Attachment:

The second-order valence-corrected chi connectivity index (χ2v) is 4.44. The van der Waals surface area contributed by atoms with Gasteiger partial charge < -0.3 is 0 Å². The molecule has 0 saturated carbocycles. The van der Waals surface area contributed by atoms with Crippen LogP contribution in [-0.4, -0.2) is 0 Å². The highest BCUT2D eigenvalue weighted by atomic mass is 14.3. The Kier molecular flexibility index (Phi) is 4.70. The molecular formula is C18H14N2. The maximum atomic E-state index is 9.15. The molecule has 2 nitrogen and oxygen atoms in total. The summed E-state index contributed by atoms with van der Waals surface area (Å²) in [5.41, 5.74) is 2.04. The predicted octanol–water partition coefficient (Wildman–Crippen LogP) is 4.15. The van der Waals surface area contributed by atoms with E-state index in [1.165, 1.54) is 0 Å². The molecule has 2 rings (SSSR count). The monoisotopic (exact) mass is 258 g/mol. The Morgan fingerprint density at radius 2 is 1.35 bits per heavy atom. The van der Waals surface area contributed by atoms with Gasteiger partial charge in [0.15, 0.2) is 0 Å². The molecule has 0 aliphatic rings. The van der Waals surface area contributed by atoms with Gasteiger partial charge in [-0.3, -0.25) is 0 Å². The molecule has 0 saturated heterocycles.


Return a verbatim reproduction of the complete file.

The second-order valence-corrected chi connectivity index (χ2v) is 4.44. The van der Waals surface area contributed by atoms with Gasteiger partial charge < -0.3 is 0 Å². The molecule has 0 saturated carbocycles. The van der Waals surface area contributed by atoms with Crippen LogP contribution in [-0.4, -0.2) is 0 Å². The highest BCUT2D eigenvalue weighted by atomic mass is 14.3. The Kier molecular flexibility index (Phi) is 4.70. The molecular formula is C18H14N2. The maximum atomic E-state index is 9.15. The molecule has 2 nitrogen and oxygen atoms in total. The summed E-state index contributed by atoms with van der Waals surface area (Å²) in [5.41, 5.74) is 2.04. The predicted octanol–water partition coefficient (Wildman–Crippen LogP) is 4.15. The van der Waals surface area contributed by atoms with E-state index in [1.165, 1.54) is 0 Å². The molecule has 2 rings (SSSR count). The monoisotopic (exact) mass is 258 g/mol. The Morgan fingerprint density at radius 2 is 1.35 bits per heavy atom. The van der Waals surface area contributed by atoms with Gasteiger partial charge in [0.15, 0.2) is 0 Å². The molecule has 0 aliphatic rings. The van der Waals surface area contributed by atoms with Gasteiger partial charge in [-0.3, -0.25) is 0 Å². The molecule has 0 saturated heterocycles.